A: Just that the gas boom has moved so quickly, [and] the research is way far behind the development of the resource. We do this over and over again. We find something that’s wonderful– usually related to energy– and we just rush ahead without thinking about what the impacts are. We did it with coal, we’ve done it with oil, we’re doing it with gas, we did it with nuclear.

It would be nice if humans were a little less impetuous and that we would actually think about what might be the potential impacts and do some research before we run away with it, but I think it’s probably human nature.

 

Comments

  • clairesse

    Some people hunt because they want a “clean” lean meat for their famlies. The frack waste leaks out of pits and there are other operational spills and incidents that expose wildlife. The brine is not just brine–listen to you tube lectures by Dr Ingraffea of Cornell. It also contains heavy metals, frack chemicals, and can be radioactive. Do we want these toxins in our meat supply? When people hunt, they eat many pounds of meat from the same animal. No one knows the health effect if that animal is contaminated.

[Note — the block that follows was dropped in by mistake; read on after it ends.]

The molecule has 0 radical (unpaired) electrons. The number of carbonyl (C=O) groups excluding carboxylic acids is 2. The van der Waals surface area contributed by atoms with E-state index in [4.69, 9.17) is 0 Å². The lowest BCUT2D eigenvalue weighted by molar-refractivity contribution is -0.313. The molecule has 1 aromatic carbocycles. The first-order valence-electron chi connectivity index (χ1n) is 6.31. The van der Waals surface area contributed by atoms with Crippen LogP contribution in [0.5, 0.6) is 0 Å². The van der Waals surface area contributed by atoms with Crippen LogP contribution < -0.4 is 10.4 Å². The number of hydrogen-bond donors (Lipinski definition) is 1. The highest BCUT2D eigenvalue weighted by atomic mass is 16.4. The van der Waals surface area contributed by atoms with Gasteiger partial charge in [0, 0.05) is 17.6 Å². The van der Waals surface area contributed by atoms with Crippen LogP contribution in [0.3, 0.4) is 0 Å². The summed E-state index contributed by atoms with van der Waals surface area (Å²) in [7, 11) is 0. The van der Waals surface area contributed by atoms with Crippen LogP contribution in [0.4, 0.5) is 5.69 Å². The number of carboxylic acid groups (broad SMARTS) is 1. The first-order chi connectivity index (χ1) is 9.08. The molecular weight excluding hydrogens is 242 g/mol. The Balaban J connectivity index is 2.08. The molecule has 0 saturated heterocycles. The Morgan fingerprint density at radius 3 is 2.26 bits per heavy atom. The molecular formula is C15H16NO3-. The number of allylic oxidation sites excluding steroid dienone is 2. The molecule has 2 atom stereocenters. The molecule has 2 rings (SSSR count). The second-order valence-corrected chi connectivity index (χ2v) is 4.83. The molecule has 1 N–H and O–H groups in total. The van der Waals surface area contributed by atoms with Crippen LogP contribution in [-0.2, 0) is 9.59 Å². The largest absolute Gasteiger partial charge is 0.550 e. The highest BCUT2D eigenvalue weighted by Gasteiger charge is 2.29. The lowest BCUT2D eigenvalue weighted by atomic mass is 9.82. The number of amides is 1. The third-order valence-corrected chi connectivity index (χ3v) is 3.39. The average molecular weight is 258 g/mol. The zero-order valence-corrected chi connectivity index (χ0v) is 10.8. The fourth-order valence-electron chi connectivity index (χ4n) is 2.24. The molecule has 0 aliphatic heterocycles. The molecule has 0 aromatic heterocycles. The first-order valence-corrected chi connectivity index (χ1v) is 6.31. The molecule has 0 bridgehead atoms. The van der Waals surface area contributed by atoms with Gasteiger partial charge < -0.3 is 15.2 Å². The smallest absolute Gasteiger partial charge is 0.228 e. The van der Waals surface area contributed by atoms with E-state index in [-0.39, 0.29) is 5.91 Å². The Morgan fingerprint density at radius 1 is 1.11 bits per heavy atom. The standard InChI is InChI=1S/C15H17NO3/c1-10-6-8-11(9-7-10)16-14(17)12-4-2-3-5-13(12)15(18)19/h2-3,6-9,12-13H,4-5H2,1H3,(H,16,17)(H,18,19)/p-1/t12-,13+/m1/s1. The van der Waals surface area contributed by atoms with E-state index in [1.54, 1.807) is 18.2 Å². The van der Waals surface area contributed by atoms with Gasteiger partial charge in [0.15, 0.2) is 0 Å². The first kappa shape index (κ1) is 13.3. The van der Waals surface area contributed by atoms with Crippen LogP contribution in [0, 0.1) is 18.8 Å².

• Deer Hunter

      As u stated, “…and can be radioactive…”. and “No one knows the health effect IF that animal is contaminated.” Stop the libtard speculation and false scare tactics!

  • NorthernTier

    “Cattle from Tioga County Farm Quarantined after Coming in Contact with Natural Gas Drilling Wastewater”
    http://www.portal.state.pa.us/portal/server.pt/community/newsroom/14287?id=12588&typeid=1